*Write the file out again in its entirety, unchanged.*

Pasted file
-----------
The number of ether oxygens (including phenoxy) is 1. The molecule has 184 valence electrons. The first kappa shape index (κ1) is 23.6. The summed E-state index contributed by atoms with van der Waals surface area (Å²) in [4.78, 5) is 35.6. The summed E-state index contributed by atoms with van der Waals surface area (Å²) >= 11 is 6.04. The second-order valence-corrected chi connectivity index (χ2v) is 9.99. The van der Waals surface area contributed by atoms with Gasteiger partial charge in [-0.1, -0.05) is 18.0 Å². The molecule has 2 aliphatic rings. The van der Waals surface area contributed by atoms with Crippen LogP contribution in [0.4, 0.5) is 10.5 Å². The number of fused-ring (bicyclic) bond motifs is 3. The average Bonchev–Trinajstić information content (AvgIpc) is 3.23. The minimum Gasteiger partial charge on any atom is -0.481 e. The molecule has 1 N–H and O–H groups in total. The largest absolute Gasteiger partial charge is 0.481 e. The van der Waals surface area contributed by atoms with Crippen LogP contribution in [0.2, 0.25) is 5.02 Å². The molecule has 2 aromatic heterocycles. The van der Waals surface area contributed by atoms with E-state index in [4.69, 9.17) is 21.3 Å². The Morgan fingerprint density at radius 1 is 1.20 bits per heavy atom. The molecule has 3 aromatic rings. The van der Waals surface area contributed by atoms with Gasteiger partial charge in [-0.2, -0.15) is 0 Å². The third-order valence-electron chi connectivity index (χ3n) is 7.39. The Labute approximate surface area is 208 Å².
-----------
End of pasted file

The number of ether oxygens (including phenoxy) is 1. The molecule has 184 valence electrons. The first kappa shape index (κ1) is 23.6. The summed E-state index contributed by atoms with van der Waals surface area (Å²) in [4.78, 5) is 35.6. The summed E-state index contributed by atoms with van der Waals surface area (Å²) >= 11 is 6.04. The second-order valence-corrected chi connectivity index (χ2v) is 9.99. The van der Waals surface area contributed by atoms with Gasteiger partial charge in [-0.1, -0.05) is 18.0 Å². The molecule has 2 aliphatic rings. The van der Waals surface area contributed by atoms with Crippen LogP contribution in [0.4, 0.5) is 10.5 Å². The number of fused-ring (bicyclic) bond motifs is 3. The average Bonchev–Trinajstić information content (AvgIpc) is 3.23. The minimum Gasteiger partial charge on any atom is -0.481 e. The molecule has 1 N–H and O–H groups in total. The largest absolute Gasteiger partial charge is 0.481 e. The van der Waals surface area contributed by atoms with Crippen LogP contribution in [0.2, 0.25) is 5.02 Å². The molecule has 2 aromatic heterocycles. The van der Waals surface area contributed by atoms with E-state index in [4.69, 9.17) is 21.3 Å². The Morgan fingerprint density at radius 1 is 1.20 bits per heavy atom. The molecule has 3 aromatic rings. The van der Waals surface area contributed by atoms with Gasteiger partial charge in [-0.2, -0.15) is 0 Å². The third-order valence-electron chi connectivity index (χ3n) is 7.39. The Labute approximate surface area is 208 Å².